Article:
The past 2-3 decades have seen dramatic changes in the approach to pain management in the neonate. These practices started with refuting previously held misconceptions regarding nociception in preterm infants. Although neonates were initially thought to have limited response to painful stimuli, it was demonstrated that the developmental immaturity of the central nervous system makes the neonate more likely to feel pain. It was further demonstrated that untreated pain can have long-lasting physiologic and neurodevelopmental consequences. These concerns have resulted in a significant emphasis on improving and optimizing the techniques of analgesia for neonates and infants. The following article will review techniques for pain assessment, prevention, and treatment in this population with a specific focus on acute pain related to medical and surgical conditions. PMID:25538531

  7. Pain management in newborns.

    PubMed

    Hall, Richard W; Anand, Kanwaljeet J S

    2014-12-01

    As a standard of care for preterm/term newborns effective pain management may improve their clinical and neurodevelopmental outcomes. Neonatal pain is assessed using context-specific, validated, and objective pain methods, despite the limitations of currently available tools. Therapeutic approaches reducing invasive procedures and using pharmacologic, behavioral, or environmental measures are used to manage neonatal pain. Nonpharmacologic approaches like kangaroo care, facilitated tucking, non-nutritive sucking, sucrose, and others can be used for procedural pain or adjunctive therapy. Local/topical anesthetics, opioids, NSAIDs/acetaminophen and other sedative/anesthetic agents can be incorporated into NICU protocols for managing moderate/severe pain or distress in all newborns. PMID:25459780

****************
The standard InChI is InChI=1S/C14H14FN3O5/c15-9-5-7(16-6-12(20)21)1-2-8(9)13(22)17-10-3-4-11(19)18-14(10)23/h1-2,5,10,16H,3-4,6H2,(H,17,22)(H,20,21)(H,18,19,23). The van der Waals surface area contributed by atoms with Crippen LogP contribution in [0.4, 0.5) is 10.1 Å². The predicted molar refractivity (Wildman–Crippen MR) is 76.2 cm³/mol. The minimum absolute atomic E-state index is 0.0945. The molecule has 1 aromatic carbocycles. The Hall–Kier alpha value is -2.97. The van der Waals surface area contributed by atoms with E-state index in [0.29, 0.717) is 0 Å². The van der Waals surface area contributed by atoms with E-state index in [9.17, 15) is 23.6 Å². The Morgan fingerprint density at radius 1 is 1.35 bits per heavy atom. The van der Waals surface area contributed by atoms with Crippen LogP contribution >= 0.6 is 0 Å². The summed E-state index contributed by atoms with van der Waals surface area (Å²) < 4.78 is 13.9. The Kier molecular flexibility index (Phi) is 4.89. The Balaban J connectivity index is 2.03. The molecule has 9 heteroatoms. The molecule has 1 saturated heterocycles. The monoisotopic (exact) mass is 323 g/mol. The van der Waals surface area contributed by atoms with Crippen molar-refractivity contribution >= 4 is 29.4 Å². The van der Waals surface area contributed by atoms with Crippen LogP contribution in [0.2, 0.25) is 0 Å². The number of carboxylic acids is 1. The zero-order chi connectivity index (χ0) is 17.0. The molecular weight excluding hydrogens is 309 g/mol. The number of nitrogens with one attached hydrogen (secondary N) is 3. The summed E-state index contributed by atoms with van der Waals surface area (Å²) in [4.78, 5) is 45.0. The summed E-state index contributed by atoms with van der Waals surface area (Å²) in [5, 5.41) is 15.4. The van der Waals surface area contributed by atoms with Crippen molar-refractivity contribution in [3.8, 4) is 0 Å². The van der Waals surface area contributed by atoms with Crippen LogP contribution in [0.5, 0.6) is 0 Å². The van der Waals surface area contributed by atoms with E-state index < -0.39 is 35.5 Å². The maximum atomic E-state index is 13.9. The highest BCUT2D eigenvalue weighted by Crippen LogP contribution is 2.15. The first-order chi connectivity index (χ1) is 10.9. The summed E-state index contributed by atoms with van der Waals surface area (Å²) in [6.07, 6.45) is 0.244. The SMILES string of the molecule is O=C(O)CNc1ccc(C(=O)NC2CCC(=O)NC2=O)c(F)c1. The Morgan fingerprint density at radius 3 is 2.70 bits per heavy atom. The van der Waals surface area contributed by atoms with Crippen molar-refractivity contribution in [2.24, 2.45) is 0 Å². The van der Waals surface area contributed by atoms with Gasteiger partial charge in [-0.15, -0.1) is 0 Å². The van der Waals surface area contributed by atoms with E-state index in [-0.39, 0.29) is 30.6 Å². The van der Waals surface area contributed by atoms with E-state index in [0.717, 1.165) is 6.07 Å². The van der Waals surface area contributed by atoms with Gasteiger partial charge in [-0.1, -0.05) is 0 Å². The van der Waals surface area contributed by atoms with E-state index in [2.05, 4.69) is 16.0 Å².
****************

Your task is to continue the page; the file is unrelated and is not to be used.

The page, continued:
8. Characterizing individual painDETECT symptoms by average pain severity

    PubMed Central

    Sadosky, Alesia; Koduru, Vijaya; Bienen, E Jay; Cappelleri, Joseph C

    2016-01-01